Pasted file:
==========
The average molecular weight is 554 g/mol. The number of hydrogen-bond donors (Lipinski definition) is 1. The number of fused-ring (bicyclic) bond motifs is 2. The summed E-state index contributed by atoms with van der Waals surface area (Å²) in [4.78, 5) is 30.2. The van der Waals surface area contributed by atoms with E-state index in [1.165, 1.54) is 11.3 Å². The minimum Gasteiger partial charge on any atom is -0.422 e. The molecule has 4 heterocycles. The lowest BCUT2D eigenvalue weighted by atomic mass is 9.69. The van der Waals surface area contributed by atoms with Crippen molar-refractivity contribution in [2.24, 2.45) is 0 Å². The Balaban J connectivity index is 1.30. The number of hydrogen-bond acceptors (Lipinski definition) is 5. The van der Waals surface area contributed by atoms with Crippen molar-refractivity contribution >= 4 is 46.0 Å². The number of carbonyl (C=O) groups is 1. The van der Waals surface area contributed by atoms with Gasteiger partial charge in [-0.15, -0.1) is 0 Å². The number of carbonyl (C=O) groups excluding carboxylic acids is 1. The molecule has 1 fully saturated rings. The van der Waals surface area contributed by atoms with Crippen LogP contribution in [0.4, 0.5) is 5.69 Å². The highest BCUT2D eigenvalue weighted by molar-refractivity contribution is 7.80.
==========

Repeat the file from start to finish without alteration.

The average molecular weight is 554 g/mol. The number of hydrogen-bond donors (Lipinski definition) is 1. The number of fused-ring (bicyclic) bond motifs is 2. The summed E-state index contributed by atoms with van der Waals surface area (Å²) in [4.78, 5) is 30.2. The van der Waals surface area contributed by atoms with E-state index in [1.165, 1.54) is 11.3 Å². The minimum Gasteiger partial charge on any atom is -0.422 e. The molecule has 4 heterocycles. The lowest BCUT2D eigenvalue weighted by atomic mass is 9.69. The van der Waals surface area contributed by atoms with Crippen molar-refractivity contribution in [2.24, 2.45) is 0 Å². The Balaban J connectivity index is 1.30. The number of hydrogen-bond acceptors (Lipinski definition) is 5. The van der Waals surface area contributed by atoms with Crippen molar-refractivity contribution >= 4 is 46.0 Å². The number of carbonyl (C=O) groups is 1. The van der Waals surface area contributed by atoms with Gasteiger partial charge in [-0.15, -0.1) is 0 Å². The number of carbonyl (C=O) groups excluding carboxylic acids is 1. The molecule has 1 fully saturated rings. The van der Waals surface area contributed by atoms with Crippen LogP contribution in [0.4, 0.5) is 5.69 Å². The highest BCUT2D eigenvalue weighted by molar-refractivity contribution is 7.80.